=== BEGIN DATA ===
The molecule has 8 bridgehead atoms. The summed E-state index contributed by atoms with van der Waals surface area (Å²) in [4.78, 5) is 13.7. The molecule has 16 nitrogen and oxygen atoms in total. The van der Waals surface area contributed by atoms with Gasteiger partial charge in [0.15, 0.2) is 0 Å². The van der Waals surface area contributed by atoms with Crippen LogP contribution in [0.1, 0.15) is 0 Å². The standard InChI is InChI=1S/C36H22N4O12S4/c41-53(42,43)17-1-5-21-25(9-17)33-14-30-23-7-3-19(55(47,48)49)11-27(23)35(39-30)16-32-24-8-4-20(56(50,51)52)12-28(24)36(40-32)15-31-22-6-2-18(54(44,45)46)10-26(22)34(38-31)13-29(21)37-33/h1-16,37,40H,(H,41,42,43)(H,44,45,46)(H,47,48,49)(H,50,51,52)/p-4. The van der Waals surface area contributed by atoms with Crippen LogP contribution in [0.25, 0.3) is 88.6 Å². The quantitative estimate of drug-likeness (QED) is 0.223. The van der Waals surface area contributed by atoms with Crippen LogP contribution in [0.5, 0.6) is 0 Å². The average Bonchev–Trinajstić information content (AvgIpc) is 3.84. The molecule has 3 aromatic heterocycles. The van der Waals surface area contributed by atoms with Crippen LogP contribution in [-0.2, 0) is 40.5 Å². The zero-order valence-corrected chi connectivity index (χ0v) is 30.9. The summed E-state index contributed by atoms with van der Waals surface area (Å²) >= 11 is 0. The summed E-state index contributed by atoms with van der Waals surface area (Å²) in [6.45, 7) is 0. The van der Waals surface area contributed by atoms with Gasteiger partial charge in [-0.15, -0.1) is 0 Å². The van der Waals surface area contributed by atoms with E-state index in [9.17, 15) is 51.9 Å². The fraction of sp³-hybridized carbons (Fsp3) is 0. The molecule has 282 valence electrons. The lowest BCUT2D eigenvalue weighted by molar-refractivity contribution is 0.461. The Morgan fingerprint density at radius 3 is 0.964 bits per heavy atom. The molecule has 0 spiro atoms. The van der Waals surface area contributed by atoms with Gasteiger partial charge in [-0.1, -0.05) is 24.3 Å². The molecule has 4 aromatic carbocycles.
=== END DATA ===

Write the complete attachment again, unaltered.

The molecule has 8 bridgehead atoms. The summed E-state index contributed by atoms with van der Waals surface area (Å²) in [4.78, 5) is 13.7. The molecule has 16 nitrogen and oxygen atoms in total. The van der Waals surface area contributed by atoms with Gasteiger partial charge in [0.15, 0.2) is 0 Å². The van der Waals surface area contributed by atoms with Crippen LogP contribution in [0.1, 0.15) is 0 Å². The standard InChI is InChI=1S/C36H22N4O12S4/c41-53(42,43)17-1-5-21-25(9-17)33-14-30-23-7-3-19(55(47,48)49)11-27(23)35(39-30)16-32-24-8-4-20(56(50,51)52)12-28(24)36(40-32)15-31-22-6-2-18(54(44,45)46)10-26(22)34(38-31)13-29(21)37-33/h1-16,37,40H,(H,41,42,43)(H,44,45,46)(H,47,48,49)(H,50,51,52)/p-4. The van der Waals surface area contributed by atoms with Crippen LogP contribution in [0.25, 0.3) is 88.6 Å². The quantitative estimate of drug-likeness (QED) is 0.223. The van der Waals surface area contributed by atoms with Crippen LogP contribution in [0.5, 0.6) is 0 Å². The average Bonchev–Trinajstić information content (AvgIpc) is 3.84. The molecule has 3 aromatic heterocycles. The van der Waals surface area contributed by atoms with Crippen LogP contribution in [-0.2, 0) is 40.5 Å². The zero-order valence-corrected chi connectivity index (χ0v) is 30.9. The summed E-state index contributed by atoms with van der Waals surface area (Å²) >= 11 is 0. The summed E-state index contributed by atoms with van der Waals surface area (Å²) in [6.45, 7) is 0. The van der Waals surface area contributed by atoms with Gasteiger partial charge in [-0.15, -0.1) is 0 Å². The van der Waals surface area contributed by atoms with E-state index in [9.17, 15) is 51.9 Å². The fraction of sp³-hybridized carbons (Fsp3) is 0. The molecule has 282 valence electrons. The lowest BCUT2D eigenvalue weighted by molar-refractivity contribution is 0.461. The Morgan fingerprint density at radius 3 is 0.964 bits per heavy atom. The molecule has 0 spiro atoms. The van der Waals surface area contributed by atoms with Gasteiger partial charge in [-0.1, -0.05) is 24.3 Å². The molecule has 4 aromatic carbocycles.